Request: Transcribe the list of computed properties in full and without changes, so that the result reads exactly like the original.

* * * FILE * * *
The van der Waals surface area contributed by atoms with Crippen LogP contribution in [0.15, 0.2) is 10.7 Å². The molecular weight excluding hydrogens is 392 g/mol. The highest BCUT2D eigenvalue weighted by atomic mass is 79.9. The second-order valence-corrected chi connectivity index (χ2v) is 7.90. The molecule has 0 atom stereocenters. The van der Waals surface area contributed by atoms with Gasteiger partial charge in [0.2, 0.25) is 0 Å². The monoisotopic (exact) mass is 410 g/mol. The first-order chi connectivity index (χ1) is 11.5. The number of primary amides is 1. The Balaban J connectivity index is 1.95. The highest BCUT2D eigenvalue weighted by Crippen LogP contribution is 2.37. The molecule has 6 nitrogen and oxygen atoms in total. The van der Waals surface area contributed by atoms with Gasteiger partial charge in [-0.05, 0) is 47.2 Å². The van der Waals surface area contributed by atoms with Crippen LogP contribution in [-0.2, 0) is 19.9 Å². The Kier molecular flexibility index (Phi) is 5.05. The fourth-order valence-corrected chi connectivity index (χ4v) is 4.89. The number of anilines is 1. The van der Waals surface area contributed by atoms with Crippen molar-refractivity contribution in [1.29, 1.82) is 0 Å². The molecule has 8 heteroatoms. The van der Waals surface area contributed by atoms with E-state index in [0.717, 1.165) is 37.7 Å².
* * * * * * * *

The van der Waals surface area contributed by atoms with Crippen LogP contribution in [0.15, 0.2) is 10.7 Å². The molecular weight excluding hydrogens is 392 g/mol. The highest BCUT2D eigenvalue weighted by atomic mass is 79.9. The second-order valence-corrected chi connectivity index (χ2v) is 7.90. The molecule has 0 atom stereocenters. The van der Waals surface area contributed by atoms with Gasteiger partial charge in [0.2, 0.25) is 0 Å². The monoisotopic (exact) mass is 410 g/mol. The first-order chi connectivity index (χ1) is 11.5. The number of primary amides is 1. The Balaban J connectivity index is 1.95. The highest BCUT2D eigenvalue weighted by Crippen LogP contribution is 2.37. The molecule has 6 nitrogen and oxygen atoms in total. The van der Waals surface area contributed by atoms with Gasteiger partial charge in [-0.05, 0) is 47.2 Å². The van der Waals surface area contributed by atoms with Crippen LogP contribution in [-0.2, 0) is 19.9 Å². The Kier molecular flexibility index (Phi) is 5.05. The fourth-order valence-corrected chi connectivity index (χ4v) is 4.89. The number of anilines is 1. The van der Waals surface area contributed by atoms with Crippen molar-refractivity contribution in [1.29, 1.82) is 0 Å². The molecule has 8 heteroatoms. The van der Waals surface area contributed by atoms with E-state index in [0.717, 1.165) is 37.7 Å².